In this excerpt from ‘Keynes: the return of the master’, written by Robert Skidelsky (2009), Skidelsky argues that we need John Maynard Keynes in order to handle the financial crisis. Skidelsky says the following about the cause of the crisis:
I therefore believe that the root cause of the present crisis lies in the intellectual failure of economics. It was the wrong ideas of economists which legitimized the deregulation of finance, and it was the deregulation of finance which led to the credit explosion which collapsed into the credit crunch.
In order to overcome the crisis, Skidelsky proposes the following:
An economy hit by a shock does not maintain its buoyancy; rather, it becomes a leaky balloon. Hence Keynes gave governments two tasks: to pump up the economy with air when it starts to deflate, and to minimize the chances of serious shocks happening in the first place.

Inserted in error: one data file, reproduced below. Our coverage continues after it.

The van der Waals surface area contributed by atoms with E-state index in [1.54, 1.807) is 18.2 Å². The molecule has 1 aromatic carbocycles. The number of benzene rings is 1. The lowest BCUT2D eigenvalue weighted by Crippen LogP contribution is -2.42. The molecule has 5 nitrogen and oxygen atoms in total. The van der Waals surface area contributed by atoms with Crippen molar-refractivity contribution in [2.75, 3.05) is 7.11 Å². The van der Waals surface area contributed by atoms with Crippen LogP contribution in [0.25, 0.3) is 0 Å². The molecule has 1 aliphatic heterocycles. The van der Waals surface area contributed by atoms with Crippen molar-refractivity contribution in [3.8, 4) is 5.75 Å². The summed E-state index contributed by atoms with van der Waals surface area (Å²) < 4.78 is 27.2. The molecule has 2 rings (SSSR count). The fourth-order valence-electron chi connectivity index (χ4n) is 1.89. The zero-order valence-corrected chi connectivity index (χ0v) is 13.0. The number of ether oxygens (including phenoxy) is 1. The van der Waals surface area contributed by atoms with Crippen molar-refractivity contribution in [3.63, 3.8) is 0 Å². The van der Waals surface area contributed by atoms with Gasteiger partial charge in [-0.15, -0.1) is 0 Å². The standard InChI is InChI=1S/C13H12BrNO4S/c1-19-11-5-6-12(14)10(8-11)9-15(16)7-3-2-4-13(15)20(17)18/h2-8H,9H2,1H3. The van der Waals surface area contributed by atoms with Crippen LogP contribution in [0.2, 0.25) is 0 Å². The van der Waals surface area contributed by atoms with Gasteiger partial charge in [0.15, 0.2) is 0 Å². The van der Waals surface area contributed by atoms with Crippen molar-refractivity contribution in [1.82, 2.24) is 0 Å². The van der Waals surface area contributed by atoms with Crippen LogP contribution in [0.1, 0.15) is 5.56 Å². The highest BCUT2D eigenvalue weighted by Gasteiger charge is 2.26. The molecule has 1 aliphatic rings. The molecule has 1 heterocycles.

Skidelsky believes that the first lesson as begun to sunk in (e.g. through bail-outs, stimulus packages), but that the second lesson as not yet been learned, although governments have come up with reforms (see also: http://www.nytimes.com/aponline/2009/09/19/us/AP-US-Obama-Economy.html?ref=business ). It thus seems that there is a Keynesian approach to ‘healing’ the economy.
On Amazon.com, I found an interesting comment regarding Skidelsky’s book:
I am sure many economists will not like this book because they think these questions to be irrelevant and outside the realm of economics. However, reality-based economists will surely find lots of value in this timely book and perhaps the legacy of Keynes is a collection of very relevant questions to which each generation needs to find its own answers.
Perhaps the uncertainty about the future and current state of the economy will again lead to the popularity boost of Keynes’ ideas.